Christian Life 

Blogging: a subtle appeal to human pride?

In a world of pervasive blogging and social media Andy Wharhol's 1968 prediction that "everyone will be world-famous for 15 minutes" has lost non of its allure. Is the desire for public attention now invading the church?

by Watchman

on the practice of blogging, the broadcaster Andrew Marr opined:

"A lot of bloggers seem to be socially inadequate pimpled, single, slightly-seedy, bald, cauliflower-nosed young men sitting their mothers' basements and ranting. They are very angry young people."

Marr qualifies his observation by referring to 'a lot' of bloggers who 'seem to be'. So he is referring to many, not all; and to his perception rather than proven fact. Having said that he is probably not too far off the mark.

However there are many - an increasing number even - who do not fit Marr's description. Many professional journalists and business people make good and – for their readers – helpful observations on current issues.

Who cares about domestic trivia?

But then there are others. Even amongst those newspaper columnists who have something interesting, amusing or informative to say there are othes who seem to think that the average reader has the time or interest to read about what their cat had for breakfast or their baby doing a whoopsie on the carpet - or the other way round.

It's banal and it's boring, but it also worse that that. This form of behaviour illustrates a facet of the human psyche – the need to be noticed; and the inate pride which suggests that the world is poised on tiptoes to learn which brand of toothpaste the writer uses.

Now please don't misunderstand me, there is nothing whatsoever wrong with a blether over a cup of coffee, or its equivalent over the phone or on a Facebook page. It's when the time spent doing these things consume hours of our day or become an addictive form of pride which believes that the world will be bereft it is denied its daily dose of our received wisdom that the difficulty and problem arises.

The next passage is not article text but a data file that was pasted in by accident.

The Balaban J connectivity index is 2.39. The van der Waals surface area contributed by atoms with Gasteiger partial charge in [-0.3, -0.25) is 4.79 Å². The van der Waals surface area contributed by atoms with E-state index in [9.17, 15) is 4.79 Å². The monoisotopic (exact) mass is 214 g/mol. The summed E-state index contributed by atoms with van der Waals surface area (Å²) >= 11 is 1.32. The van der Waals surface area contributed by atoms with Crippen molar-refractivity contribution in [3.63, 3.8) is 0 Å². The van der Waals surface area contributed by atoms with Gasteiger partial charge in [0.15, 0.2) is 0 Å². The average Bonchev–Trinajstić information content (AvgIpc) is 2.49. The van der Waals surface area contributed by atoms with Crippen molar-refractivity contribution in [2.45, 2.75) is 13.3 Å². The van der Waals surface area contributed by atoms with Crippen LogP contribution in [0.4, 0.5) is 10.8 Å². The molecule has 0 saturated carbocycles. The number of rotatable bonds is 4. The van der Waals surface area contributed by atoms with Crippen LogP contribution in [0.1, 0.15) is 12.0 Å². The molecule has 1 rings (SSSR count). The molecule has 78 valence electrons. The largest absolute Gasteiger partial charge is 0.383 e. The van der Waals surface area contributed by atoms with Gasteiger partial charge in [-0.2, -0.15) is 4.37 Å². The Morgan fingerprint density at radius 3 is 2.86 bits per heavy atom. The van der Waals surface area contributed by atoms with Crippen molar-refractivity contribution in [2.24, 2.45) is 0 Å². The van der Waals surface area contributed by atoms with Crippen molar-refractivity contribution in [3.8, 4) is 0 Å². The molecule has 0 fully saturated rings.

How we spend our time...

In an earlier age someone once said that you can tell who a person's god is by looking at their cheque stubs and diary. The message being that how we spend our discretionary time and money shows where we place our values.

So, the question is just how much time is being spent by the followers of Christ in front of computer screens or on mobile phones in order to read or write about trivia.

Amongst those who are the most vulnerable to the seduction of social media are the socially-maladjusted youths of Andrew Marr's perception. But is there a wider spectrum of people caught up in all of this? Could it be me? Could it also be you?

Watchman, 02/02/2011

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Penny Lee 22/02/2011 18:54
Apologies Paul for taking you too seriously. We're back to the emoticon issue again!

Peter - we all have access to knives but the majority of us only use them to cut our bread... Let's not get rid of knives, Just take them off those with evil intentions.

I introduced my children to computers and the internet because I knew they would find their way there in time and preferred for them to use it under my supervision and to show them how to keep safe and learn about SPAM etc.

Blogs, in general, completely bore me. I'm really not interested in how others spend a normal day unless a normal day for them involves some really exciting activities in which I have great interest. Neither will I be posting my photo - my face is of interest to no-one other than my dear husband (I hope!).